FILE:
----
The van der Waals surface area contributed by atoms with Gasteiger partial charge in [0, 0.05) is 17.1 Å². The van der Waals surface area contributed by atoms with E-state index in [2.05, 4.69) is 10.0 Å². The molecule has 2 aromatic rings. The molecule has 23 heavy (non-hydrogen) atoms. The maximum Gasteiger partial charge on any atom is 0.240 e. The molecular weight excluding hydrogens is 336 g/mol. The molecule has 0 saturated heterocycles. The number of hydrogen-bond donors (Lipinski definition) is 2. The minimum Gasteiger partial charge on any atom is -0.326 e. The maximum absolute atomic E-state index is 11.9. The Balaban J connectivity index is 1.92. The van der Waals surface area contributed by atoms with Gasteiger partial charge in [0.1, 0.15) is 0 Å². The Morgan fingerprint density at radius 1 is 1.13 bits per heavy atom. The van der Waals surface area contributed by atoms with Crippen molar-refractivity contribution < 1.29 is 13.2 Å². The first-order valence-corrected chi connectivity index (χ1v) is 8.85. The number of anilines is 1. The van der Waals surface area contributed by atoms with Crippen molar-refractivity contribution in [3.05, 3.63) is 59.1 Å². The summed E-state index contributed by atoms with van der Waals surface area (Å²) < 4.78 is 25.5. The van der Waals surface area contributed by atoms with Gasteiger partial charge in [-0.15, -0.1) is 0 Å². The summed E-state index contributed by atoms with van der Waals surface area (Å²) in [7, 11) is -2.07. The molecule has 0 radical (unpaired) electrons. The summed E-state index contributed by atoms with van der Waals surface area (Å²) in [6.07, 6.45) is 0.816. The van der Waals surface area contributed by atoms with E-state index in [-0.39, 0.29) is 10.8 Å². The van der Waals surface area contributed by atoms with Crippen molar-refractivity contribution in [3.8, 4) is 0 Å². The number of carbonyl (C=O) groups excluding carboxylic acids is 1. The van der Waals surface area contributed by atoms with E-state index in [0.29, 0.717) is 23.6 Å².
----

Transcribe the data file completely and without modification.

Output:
The van der Waals surface area contributed by atoms with Gasteiger partial charge in [0, 0.05) is 17.1 Å². The van der Waals surface area contributed by atoms with E-state index in [2.05, 4.69) is 10.0 Å². The molecule has 2 aromatic rings. The molecule has 23 heavy (non-hydrogen) atoms. The maximum Gasteiger partial charge on any atom is 0.240 e. The molecular weight excluding hydrogens is 336 g/mol. The molecule has 0 saturated heterocycles. The number of hydrogen-bond donors (Lipinski definition) is 2. The minimum Gasteiger partial charge on any atom is -0.326 e. The maximum absolute atomic E-state index is 11.9. The Balaban J connectivity index is 1.92. The van der Waals surface area contributed by atoms with Gasteiger partial charge in [0.1, 0.15) is 0 Å². The Morgan fingerprint density at radius 1 is 1.13 bits per heavy atom. The van der Waals surface area contributed by atoms with Crippen molar-refractivity contribution < 1.29 is 13.2 Å². The first-order valence-corrected chi connectivity index (χ1v) is 8.85. The number of anilines is 1. The van der Waals surface area contributed by atoms with Crippen molar-refractivity contribution in [3.05, 3.63) is 59.1 Å². The summed E-state index contributed by atoms with van der Waals surface area (Å²) < 4.78 is 25.5. The van der Waals surface area contributed by atoms with Gasteiger partial charge in [-0.15, -0.1) is 0 Å². The summed E-state index contributed by atoms with van der Waals surface area (Å²) in [7, 11) is -2.07. The molecule has 0 radical (unpaired) electrons. The summed E-state index contributed by atoms with van der Waals surface area (Å²) in [6.07, 6.45) is 0.816. The van der Waals surface area contributed by atoms with E-state index in [-0.39, 0.29) is 10.8 Å². The van der Waals surface area contributed by atoms with Crippen molar-refractivity contribution in [3.8, 4) is 0 Å². The number of carbonyl (C=O) groups excluding carboxylic acids is 1. The van der Waals surface area contributed by atoms with E-state index in [0.29, 0.717) is 23.6 Å².